St Leonard's Parish Church - a short history


St Leonard's doorway

St Leonard's, Ribbesford is situated in a 3-acre churchyard close to the manor-house of Ribbesford, about a mile south of Bewdley on the 'switchback road' to Stourport and Worcester, which here skirts the west bank of the Severn. Vehicular access is by an impressive half-mile avenue of horse chestnut trees.

The original church was a small, early-Norman structure occupying the site of the present north aisle. From the style of its remaining portions - the north doorway and part of the north wall - we can deduce that this was built about 1100.

12th century: Onto the south side of this small church was added at the east end a chancel of two bays, perhaps assigned to the lords of the manor and their retainers.

15th century: That short chancel was lengthened westward to form a new, larger nave. The chancel's eastern extension was built, what we now call the 'sanctuary', and the eastern half of the north wall rebuilt.

16th century: Some windows were renovated and the west wall of the north aisle rebuilt.

17th century: The north porch was added.

19th century: A storm in June 1877 demolished the chancel and the eastern part of the north aisle, including the two eastern arches of the arcade, which were of Norman work. The destroyed portions were rebuilt, and the church thoroughly restored. The aisle walls were raised and all the roofs rebuilt, a ruinous south porch was removed and doorway blocked. The repairs amounted to £4,000 - a small fortune. Such was the damage that it was touch and go whether to go ahead with the restoration. Ruskin thought the best option was to leave it as an inspirational ruin. After 125 years of active service, St Leonard's has proved Ruskin wrong!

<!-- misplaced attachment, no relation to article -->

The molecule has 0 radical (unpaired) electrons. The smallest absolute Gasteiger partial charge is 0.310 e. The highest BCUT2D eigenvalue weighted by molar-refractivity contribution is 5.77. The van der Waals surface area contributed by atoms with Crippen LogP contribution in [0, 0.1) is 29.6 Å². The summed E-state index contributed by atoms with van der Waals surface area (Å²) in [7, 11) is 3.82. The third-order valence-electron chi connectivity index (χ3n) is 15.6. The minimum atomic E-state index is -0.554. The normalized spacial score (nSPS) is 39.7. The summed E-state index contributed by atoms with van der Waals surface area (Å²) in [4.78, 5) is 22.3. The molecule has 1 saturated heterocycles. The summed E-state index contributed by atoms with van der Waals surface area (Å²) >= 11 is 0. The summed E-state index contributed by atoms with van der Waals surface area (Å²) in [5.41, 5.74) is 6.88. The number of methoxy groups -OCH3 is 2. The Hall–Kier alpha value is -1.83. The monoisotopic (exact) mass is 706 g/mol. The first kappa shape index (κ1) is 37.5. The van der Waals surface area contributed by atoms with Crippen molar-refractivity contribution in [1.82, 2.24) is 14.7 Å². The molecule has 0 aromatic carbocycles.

History of the Living

St Leonard's window

The incumbents of Ribbesford Church have always been Rectors appointed by the lord or lessee of the manor. The de Ribbesfords who enjoyed the longest tenure of the lordship, are linked with the present by the doorway in the wall between the churchyard and the garden of Ribbesford House. This may be said to symbolise a private right-of-way successfully claimed in 1365 by Constance, widow of Walter de Ribbesford.

From the Ribbesfords the manor passed to the Beauchamps and thence by purchase to the Actons. By the time of Charles I it had become Crown property, and that monarch presented it in 1627 to the first Lord Herbert of Chirbury and his two brothers, George Herbert - the poet of religion, and Sir Henry, who became the King's Master of the Revels and later sat as MP for Bewdley.

Lord Herbert, an Anglo-Welsh counterpart of the Admirable Crichton - warrior, diplomat, gallant, duellist, philosopher and poet - was often in money difficulties, and he and the unworldly George were persuaded by Sir Henry to sell him their shares for £3,000. In 1787 a collateral descendant of Sir Henry sold the property to Francis Ingram, whose sister married a Winnington.

St Leonard's view

One of her grandsons assumed the surname Winnington-Ingram and inherited a portion of the property that included the living. The right of presentation is still vested in a member of this family. Both the Winningtons and the Ingrams trace their descent through the Salwey family from one John Washbourne, who founded a chantry in the chapel-of-ease at Bewdley.